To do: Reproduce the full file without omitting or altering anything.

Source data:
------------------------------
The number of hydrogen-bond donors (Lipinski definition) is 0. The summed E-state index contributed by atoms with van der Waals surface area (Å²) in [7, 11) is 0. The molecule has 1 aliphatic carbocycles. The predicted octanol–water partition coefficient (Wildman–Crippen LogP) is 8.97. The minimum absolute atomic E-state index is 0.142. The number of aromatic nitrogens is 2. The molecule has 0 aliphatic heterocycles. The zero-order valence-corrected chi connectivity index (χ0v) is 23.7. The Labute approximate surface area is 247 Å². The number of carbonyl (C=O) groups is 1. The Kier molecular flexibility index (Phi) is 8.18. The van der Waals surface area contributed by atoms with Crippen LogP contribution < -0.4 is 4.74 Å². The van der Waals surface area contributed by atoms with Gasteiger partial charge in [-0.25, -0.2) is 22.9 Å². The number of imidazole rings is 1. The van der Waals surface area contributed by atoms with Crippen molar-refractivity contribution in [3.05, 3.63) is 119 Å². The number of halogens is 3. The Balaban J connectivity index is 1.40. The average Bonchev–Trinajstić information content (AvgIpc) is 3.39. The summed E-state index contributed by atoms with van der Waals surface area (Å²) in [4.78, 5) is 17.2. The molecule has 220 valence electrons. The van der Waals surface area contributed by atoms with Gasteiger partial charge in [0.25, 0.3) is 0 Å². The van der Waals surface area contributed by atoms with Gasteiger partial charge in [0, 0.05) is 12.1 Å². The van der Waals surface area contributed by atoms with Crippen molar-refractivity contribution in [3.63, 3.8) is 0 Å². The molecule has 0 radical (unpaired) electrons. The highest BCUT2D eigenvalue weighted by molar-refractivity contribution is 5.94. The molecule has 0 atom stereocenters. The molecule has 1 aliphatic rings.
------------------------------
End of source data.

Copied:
The number of hydrogen-bond donors (Lipinski definition) is 0. The summed E-state index contributed by atoms with van der Waals surface area (Å²) in [7, 11) is 0. The molecule has 1 aliphatic carbocycles. The predicted octanol–water partition coefficient (Wildman–Crippen LogP) is 8.97. The minimum absolute atomic E-state index is 0.142. The number of aromatic nitrogens is 2. The molecule has 0 aliphatic heterocycles. The zero-order valence-corrected chi connectivity index (χ0v) is 23.7. The Labute approximate surface area is 247 Å². The number of carbonyl (C=O) groups is 1. The Kier molecular flexibility index (Phi) is 8.18. The van der Waals surface area contributed by atoms with Crippen LogP contribution < -0.4 is 4.74 Å². The van der Waals surface area contributed by atoms with Gasteiger partial charge in [-0.25, -0.2) is 22.9 Å². The number of imidazole rings is 1. The van der Waals surface area contributed by atoms with Crippen molar-refractivity contribution in [3.05, 3.63) is 119 Å². The number of halogens is 3. The Balaban J connectivity index is 1.40. The average Bonchev–Trinajstić information content (AvgIpc) is 3.39. The summed E-state index contributed by atoms with van der Waals surface area (Å²) in [4.78, 5) is 17.2. The molecule has 220 valence electrons. The van der Waals surface area contributed by atoms with Gasteiger partial charge in [0.25, 0.3) is 0 Å². The van der Waals surface area contributed by atoms with Gasteiger partial charge in [0, 0.05) is 12.1 Å². The van der Waals surface area contributed by atoms with Crippen molar-refractivity contribution in [3.63, 3.8) is 0 Å². The molecule has 0 radical (unpaired) electrons. The highest BCUT2D eigenvalue weighted by molar-refractivity contribution is 5.94. The molecule has 0 atom stereocenters. The molecule has 1 aliphatic rings.